In those ashes, the X-Men discover their old enemy and occasional ally the White
Queen Emma Frost, who mutated into an occasionally living diamond, thus
surviving the Sentinel attack.
Emma is the best darn character the X-Men have assimilated in years. It's a
tradition for X-Men to be morally ambiguous, but none have been as beautifully so
as Emma. She comes into the X-Men on the heels of Cyclops's mental breakdown,
possessed by the villain Apocalypse, and she makes no bones about her play for
this married man's affection.
She hilariously admits to tons of plastic surgery. At one point, upon getting her
nose broken, she dangles the culprit out of a window and yells "I look like a
bloody heavyweight boxer! I paid a lot of money for this nose!" Referring to her
time as a villain, she says, "I was high the whole time."
By account of her telepathic affair with Cyclops (according to them, shared
psychic sex fantasies don't count) she makes Cyclops more interesting. I always
thought that was impossible.
They're not likeable, but they're interesting, like the morally fluid characters in
George R.R. Martin's Song of Ice and Fire.
Morrison also generates a billion strange ideas, like Cassandra Nova as Xavier's
spiritual opposite, a power-enhancing drug, a complex mutant culture, a young
mutant movement idolizing the dead Magneto, and a mutant with a "tiny star in his
Morrison also wisely focuses on Jean, Beast, Cyclops, Emma and new character
Xorn's roles as teachers to a new generation of X-Men. This new generation is
anything but the Barbie-and-Ken that Cyclops and Phoenix are. They include a
see-through kid, a group of creepy identical telepathic quintuplets, and the hideous
plucked-chicken-man Beak, who gets involved in the most bizarre romance in X-history.
Morrison's stories disappoint a bit toward the end of his run, falling into an ill-conceived twist and a clichéd dark future for the X-Men, though he still packs
some surprises in, including a long-overdue second death for Jean Grey, the
Phoenix, whose ensuing Phoenixish return is a brilliant time-twister. Despite his
clichés, his masterful characterization, strange powers and made-up mutant culture
The art, though, is bipolar. Marc Silvestri, Frank Quitely, Ethan Van Sciver and
Chris Bachalo contribute some beautiful pages. I especially loved Quitely's quirky,
sometimes purposely ugly people. Artists Igor Kordey and John Paul Leon are too
dirty, and Kordey is hampered by his status as a fill-in artist who often had to draw
entire issues in one day. You have to give the guy credit for that, even though is
art is not great.
Morrison is a nut. This comic is a squishy bath in his mental peanut butter. Dive in.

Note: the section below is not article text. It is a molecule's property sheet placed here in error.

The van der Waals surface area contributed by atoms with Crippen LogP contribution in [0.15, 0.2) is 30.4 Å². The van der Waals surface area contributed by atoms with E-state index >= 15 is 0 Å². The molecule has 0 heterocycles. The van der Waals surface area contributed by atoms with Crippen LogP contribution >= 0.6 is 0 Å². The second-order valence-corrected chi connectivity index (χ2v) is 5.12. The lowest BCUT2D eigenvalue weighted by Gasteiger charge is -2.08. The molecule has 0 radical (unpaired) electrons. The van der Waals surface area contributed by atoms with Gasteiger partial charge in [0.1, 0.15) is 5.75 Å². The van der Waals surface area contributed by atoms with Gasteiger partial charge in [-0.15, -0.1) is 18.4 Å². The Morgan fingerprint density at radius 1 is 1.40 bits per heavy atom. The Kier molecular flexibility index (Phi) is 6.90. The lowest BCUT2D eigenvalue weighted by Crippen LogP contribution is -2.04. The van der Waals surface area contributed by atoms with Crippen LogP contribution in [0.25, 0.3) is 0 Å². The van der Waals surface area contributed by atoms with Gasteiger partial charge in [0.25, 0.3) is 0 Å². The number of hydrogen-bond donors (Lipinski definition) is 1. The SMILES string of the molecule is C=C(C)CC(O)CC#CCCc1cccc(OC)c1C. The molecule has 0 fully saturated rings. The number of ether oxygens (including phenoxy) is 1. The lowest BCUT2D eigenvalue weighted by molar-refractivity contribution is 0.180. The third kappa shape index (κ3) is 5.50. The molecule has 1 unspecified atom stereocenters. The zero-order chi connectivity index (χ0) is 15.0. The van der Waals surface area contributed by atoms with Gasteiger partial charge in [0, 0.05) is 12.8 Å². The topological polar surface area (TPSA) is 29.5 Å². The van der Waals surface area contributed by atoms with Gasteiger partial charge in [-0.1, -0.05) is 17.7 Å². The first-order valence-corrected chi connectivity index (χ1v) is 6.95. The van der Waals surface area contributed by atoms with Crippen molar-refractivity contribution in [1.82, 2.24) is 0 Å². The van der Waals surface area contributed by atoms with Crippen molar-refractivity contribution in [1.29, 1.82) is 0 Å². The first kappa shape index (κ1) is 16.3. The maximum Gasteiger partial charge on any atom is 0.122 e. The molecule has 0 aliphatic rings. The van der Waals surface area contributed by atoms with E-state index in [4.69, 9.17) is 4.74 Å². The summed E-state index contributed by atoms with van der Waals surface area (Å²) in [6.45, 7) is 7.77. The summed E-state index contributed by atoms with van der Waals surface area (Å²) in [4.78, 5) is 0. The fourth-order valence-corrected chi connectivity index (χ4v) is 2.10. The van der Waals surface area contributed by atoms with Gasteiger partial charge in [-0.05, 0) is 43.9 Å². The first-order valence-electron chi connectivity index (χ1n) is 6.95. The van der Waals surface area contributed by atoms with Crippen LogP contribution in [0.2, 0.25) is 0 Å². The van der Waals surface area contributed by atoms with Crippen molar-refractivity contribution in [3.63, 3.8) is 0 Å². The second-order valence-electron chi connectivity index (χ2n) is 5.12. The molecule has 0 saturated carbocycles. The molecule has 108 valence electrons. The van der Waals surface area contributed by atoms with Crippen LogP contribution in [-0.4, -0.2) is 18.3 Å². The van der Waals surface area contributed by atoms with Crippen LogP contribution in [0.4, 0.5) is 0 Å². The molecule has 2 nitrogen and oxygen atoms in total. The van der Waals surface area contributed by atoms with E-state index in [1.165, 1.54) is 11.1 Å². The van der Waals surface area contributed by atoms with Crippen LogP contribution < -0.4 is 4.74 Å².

On the twelfth day of X-Men my true love gave to me: the best all-time X-Men
Astonishing X-Men, by Joss Whedon and John Cassady, is the best X-Men story of
all time. Ever.
Joss Whedon just gets it. Remember Firefly? Of course you do. You loved those
amazingly rendered characters, turned inside-out in each episode.
Now imagine the X-Men just as well-rendered by John Cassaday's stunning art, as
if they were actors, and portrayed as real, whole people as Claremont did, only
with genius dialogue instead of melodrama. Cassaday gives each member
personality, accompanying it all with huge cinematic shots of alien worlds,
monster fight sequences and the most stunning finale shot of all X-time.
Whedon brings back Kitty Pryde, the once-junior member and her sometimes lover
Colossus, the massive Russian metal man. Whedon just gets Kitty Pryde, a
character every other writer has struggled with since she grew up from junior
Kitty serves a foil for Emma Frost and a down-to-earth grounded character who
keeps the team accessible. In their first scene, Kitty shows up late to the first-semester meeting. "This, children," says Emma, "is Kitty Pryde, who feels the need
to make a grand entrance."
"I'm sorry," Kitty says to the scantily clad Emma, "I was busy remembering to put
on all my clothes."
Whedon is not trying to blow the concept of X-Men beyond what we've seen
before, as Morrison was. He is creating a series of character studies, especially an
extended study of Kitty. In the third act of this amazing series, the X-Men suffer a
psychic attack that strips them to their emotional basics. Beast becomes an animal
and eats a chunk of Wolverine, Cyclops loses his optic blasts.
Wolverine, hilariously, regresses to the young sickly boy from Origin. "Say my
doll is the best or I shall be cross all day!" he yells to Emma.
And Whedon's one-liners are so freaking funny. After Beast and Wolverine get
their brains back (you will never laugh as hard as you will at the way Wolverine
remembers who he is), Beast apologizes for eating a good chunk of Wolverine.
"Pfft," Wolverine says. "That's what friends are for."
"I'm pretty sure it's not," Beast says.
During the psychic attack, Kitty lives three years of an imagined life. In those
years, she is married to Colossus. She has a son, who Professor Xavier takes away
supposedly because of the child's "horrible power." It's all a ploy by the
imprisoned Cassandra Nova, since Kitty's phasing power (she can pass through
solid material) is the only thing that can get Nova out of her prison.
The trauma and pain Kitty goes through leave her scarred and furious, but she does
not sit around and whine like, oh, Cyclops. (I never liked Cyclops. Can you tell?)
Instead, she becomes the catalyst for the epic ending, which WILL make you cry, I
don't care if you're Wolverine.
I am fanboy gushing all over this Internet page, I know. So what. This is the best
comic ever. Ever. If only Joss Whedon would come back to the X-Men for another
run, maybe a long long run. But he's busy with that show -- oh what's it called --
I Can't Believe It's Not Firefly.
Pshaw, Whedon. Get back to where you once belong.
And thus the Twelve Days of X-Men end, with lots of wrapping paper, dying pine
trees and explosions to clean up. God bless us, everyone.
Read more by Spencer Ellsworth